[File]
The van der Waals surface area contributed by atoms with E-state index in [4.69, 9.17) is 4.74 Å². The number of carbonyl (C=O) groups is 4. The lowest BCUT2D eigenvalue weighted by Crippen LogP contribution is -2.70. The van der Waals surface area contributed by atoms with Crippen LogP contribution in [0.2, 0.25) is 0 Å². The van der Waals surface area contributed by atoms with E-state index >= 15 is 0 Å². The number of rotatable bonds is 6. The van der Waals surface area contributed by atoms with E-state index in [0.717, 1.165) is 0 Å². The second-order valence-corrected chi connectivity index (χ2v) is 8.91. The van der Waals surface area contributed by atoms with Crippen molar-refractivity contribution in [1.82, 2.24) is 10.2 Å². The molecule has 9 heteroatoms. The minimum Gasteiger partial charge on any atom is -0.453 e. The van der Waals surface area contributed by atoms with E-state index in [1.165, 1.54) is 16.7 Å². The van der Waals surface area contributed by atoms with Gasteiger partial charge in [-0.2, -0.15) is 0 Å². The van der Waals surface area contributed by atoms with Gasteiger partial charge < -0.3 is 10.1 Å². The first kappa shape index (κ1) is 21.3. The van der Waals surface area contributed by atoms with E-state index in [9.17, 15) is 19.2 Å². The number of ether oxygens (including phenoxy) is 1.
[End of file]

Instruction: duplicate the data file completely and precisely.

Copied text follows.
The van der Waals surface area contributed by atoms with E-state index in [4.69, 9.17) is 4.74 Å². The number of carbonyl (C=O) groups is 4. The lowest BCUT2D eigenvalue weighted by Crippen LogP contribution is -2.70. The van der Waals surface area contributed by atoms with Crippen LogP contribution in [0.2, 0.25) is 0 Å². The van der Waals surface area contributed by atoms with E-state index >= 15 is 0 Å². The number of rotatable bonds is 6. The van der Waals surface area contributed by atoms with E-state index in [0.717, 1.165) is 0 Å². The second-order valence-corrected chi connectivity index (χ2v) is 8.91. The van der Waals surface area contributed by atoms with Crippen molar-refractivity contribution in [1.82, 2.24) is 10.2 Å². The molecule has 9 heteroatoms. The minimum Gasteiger partial charge on any atom is -0.453 e. The van der Waals surface area contributed by atoms with E-state index in [1.165, 1.54) is 16.7 Å². The van der Waals surface area contributed by atoms with Gasteiger partial charge in [-0.2, -0.15) is 0 Å². The van der Waals surface area contributed by atoms with Gasteiger partial charge < -0.3 is 10.1 Å². The first kappa shape index (κ1) is 21.3. The van der Waals surface area contributed by atoms with E-state index in [9.17, 15) is 19.2 Å². The number of ether oxygens (including phenoxy) is 1.